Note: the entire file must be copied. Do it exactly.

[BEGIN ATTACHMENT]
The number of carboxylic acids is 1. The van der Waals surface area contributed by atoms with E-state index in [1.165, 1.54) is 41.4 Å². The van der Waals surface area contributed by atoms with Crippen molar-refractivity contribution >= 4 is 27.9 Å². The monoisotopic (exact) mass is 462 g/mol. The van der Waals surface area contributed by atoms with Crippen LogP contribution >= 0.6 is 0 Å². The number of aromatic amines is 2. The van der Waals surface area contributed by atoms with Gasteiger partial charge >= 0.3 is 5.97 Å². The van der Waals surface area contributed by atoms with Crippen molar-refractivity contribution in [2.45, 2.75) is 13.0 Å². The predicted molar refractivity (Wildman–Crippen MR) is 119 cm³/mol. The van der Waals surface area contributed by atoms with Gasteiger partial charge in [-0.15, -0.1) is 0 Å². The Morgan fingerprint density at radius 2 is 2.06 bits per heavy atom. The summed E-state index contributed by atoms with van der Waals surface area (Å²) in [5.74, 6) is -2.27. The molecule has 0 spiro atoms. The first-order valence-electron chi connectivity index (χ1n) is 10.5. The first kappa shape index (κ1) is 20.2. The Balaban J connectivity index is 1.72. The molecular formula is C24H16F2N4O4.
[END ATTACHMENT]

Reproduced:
The number of carboxylic acids is 1. The van der Waals surface area contributed by atoms with E-state index in [1.165, 1.54) is 41.4 Å². The van der Waals surface area contributed by atoms with Crippen molar-refractivity contribution >= 4 is 27.9 Å². The monoisotopic (exact) mass is 462 g/mol. The van der Waals surface area contributed by atoms with Crippen LogP contribution >= 0.6 is 0 Å². The number of aromatic amines is 2. The van der Waals surface area contributed by atoms with Gasteiger partial charge >= 0.3 is 5.97 Å². The van der Waals surface area contributed by atoms with Crippen molar-refractivity contribution in [2.45, 2.75) is 13.0 Å². The predicted molar refractivity (Wildman–Crippen MR) is 119 cm³/mol. The van der Waals surface area contributed by atoms with Gasteiger partial charge in [-0.15, -0.1) is 0 Å². The Morgan fingerprint density at radius 2 is 2.06 bits per heavy atom. The summed E-state index contributed by atoms with van der Waals surface area (Å²) in [5.74, 6) is -2.27. The molecule has 0 spiro atoms. The first-order valence-electron chi connectivity index (χ1n) is 10.5. The first kappa shape index (κ1) is 20.2. The Balaban J connectivity index is 1.72. The molecular formula is C24H16F2N4O4.